TED Conversations

Aja B.
  • Aja B.
  • New York, NY
  • United States

Online Community Manager, TED


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Happening Now: Live Q&A with TED Books Author Daniel Grossman on "Deep Water" and the Science of Rising Sea Levels

*** Live Q&A with Author Daniel Grossman: Tuesday, August 21st, 1pm-2pm EDT (New York Time) ***

We're starting a regular TED Book discussion group here on TED Conversations. Would you like to join us?

For the next two weeks, we'll be using this space to discuss Daniel Grossman's new book on the science of rising sea levels, "Deep Water". The TED Books are designed to be read in a single sitting, so it should be a quick read, and it will give us a good shared starting point for a broader discussion on climate change and what the future holds for our planet.

These are short eBooks, available for Kindles, Nooks, and iPads/iPods/iPhones. I believe you can also read Kindle books on your Mac or PC now, and if you have an iOS device, there's a new TED Books app.

Download options: http://www.ted.com/pages/tedbooks_library
Amazon: http://www.amazon.com/dp/B008R8U1LU/

At the end of our two-week discussion, author Daniel Grossman will be joining in for a Live Q&A session to share his thoughts and answer any questions we might have.


Closing Statement from Aja B.

Many thanks to Daniel Grossman and all our participants! This was an interesting and educational journey. To learn more about Dan's work, you can visit his website here: http://dangrossmanmedia.com

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    Aug 21 2012: I thought Heat Waves are the quiet mass murderers.
    • Aug 21 2012: It is true that the increased incidence of heat waves is an important source of concern. I produced a documentary program about the 2003 heatwave in Europe where more than 10,000 died. (see http://bit.ly/OVnNOA) In Paris about 1000 extra people died. No heat like that had occurred in 500 years and researchers have since proven that the intense heat would have been much less likely had not the planet been warming. There are many ways that climate change is changing the conditions that ecosystems have evolved around and that we have built our societies around. Even the more intense rainstorms that are predicted will cause problems. It's not just that intense rainstorms are a problem per se. It's that we have built our world to withstand certain amounts of rain and not much more. When we have more, it overwhelms bridge abutments and culverts, casing roads and bridges to fail. There will be many unexpected instances of these where altered conditions resulting from climate change will surprise and perplex us.
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        Aug 21 2012: What's the mechanism for bringing the overall temperature back down? How does the climate cycle usually go from peak temperatures back to ice age?
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          Aug 21 2012: An idea only.

          We force a mini ice age to come on an begin building huge oxygen plants and try an bring oxygen levels back up.total speculation only but to me i thought we were past the tip of the spear and now it's just damage control?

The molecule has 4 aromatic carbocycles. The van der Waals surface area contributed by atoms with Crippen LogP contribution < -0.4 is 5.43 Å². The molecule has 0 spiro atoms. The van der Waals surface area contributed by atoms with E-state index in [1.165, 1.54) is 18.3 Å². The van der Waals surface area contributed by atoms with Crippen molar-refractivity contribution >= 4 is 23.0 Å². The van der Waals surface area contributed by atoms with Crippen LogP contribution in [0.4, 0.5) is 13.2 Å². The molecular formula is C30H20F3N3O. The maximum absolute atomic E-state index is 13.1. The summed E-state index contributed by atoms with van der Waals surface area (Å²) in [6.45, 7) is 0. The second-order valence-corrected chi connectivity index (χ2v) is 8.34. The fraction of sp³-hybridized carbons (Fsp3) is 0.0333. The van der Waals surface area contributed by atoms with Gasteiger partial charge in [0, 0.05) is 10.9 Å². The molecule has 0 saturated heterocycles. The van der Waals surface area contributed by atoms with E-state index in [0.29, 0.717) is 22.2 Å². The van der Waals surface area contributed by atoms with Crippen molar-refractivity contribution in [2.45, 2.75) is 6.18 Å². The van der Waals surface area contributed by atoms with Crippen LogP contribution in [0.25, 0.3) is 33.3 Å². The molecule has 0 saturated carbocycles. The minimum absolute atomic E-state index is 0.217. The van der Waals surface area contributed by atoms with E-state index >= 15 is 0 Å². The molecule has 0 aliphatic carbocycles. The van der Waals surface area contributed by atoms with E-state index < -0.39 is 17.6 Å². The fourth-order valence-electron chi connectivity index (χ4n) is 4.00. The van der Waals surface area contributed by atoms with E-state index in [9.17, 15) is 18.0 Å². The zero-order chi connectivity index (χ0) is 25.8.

• Aug 21 2012: Ken coud we right. I don't think we know. There are some who suggest we try massive engineering projects to cool the plant. Thinks like giant reflectors in space. Or that we put particulate matter in the atmosphere to cool the planet down artificially. This might work, but there are bonafide concerns that we'd be tampering with a system we didn't understand, and would make matters worse. There are also concerns that the existence of such solutions would be used as an excuse for not engaging in sensible prevention (creating less carbon dioxide).
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        Aug 21 2012: Yes you're right Daniel.

        In Auckland we have had instances of flash downpours of rain that has caused flooding in the CBD,though it is uncommon as i can't remember a time where it has happened it could become a common occurrence.

        We've had two instances of waterspouts,one which i witnessed from my suburb,i wished i had my camera as i saw a huge very low vortice of cloud over the city yet the touch down was off to it's side and wasn't continuous,it would come down,recede,come back down over a period of half an hour to 45 minutes.What had me entranced was the great mass of frozen swirling cloud above the CBD,Aucklands cloud cover can drop as low as 500 meters and on this day i would say it was close, a rare sight for us.

        Yes i can see where flash flooding will cause us havok as we have allowed housing to be built in areas that have been deemed flood plains and some areas of our city are below sea level,it dosen't take much imagination to envision possible land slips due to an overworked storm water system not designed for extreme weather though i'm no expert.
        • Aug 21 2012: Ken:

          What I've come to realize is that just about any significant change is bad. Not because those conditions are bad per se, but because we've optimized our build world for the conditions that exist today. The same could be said for ecosystems. It's not that life could not exist in changed circumstances. But the ecosystems that exist might not be able to.

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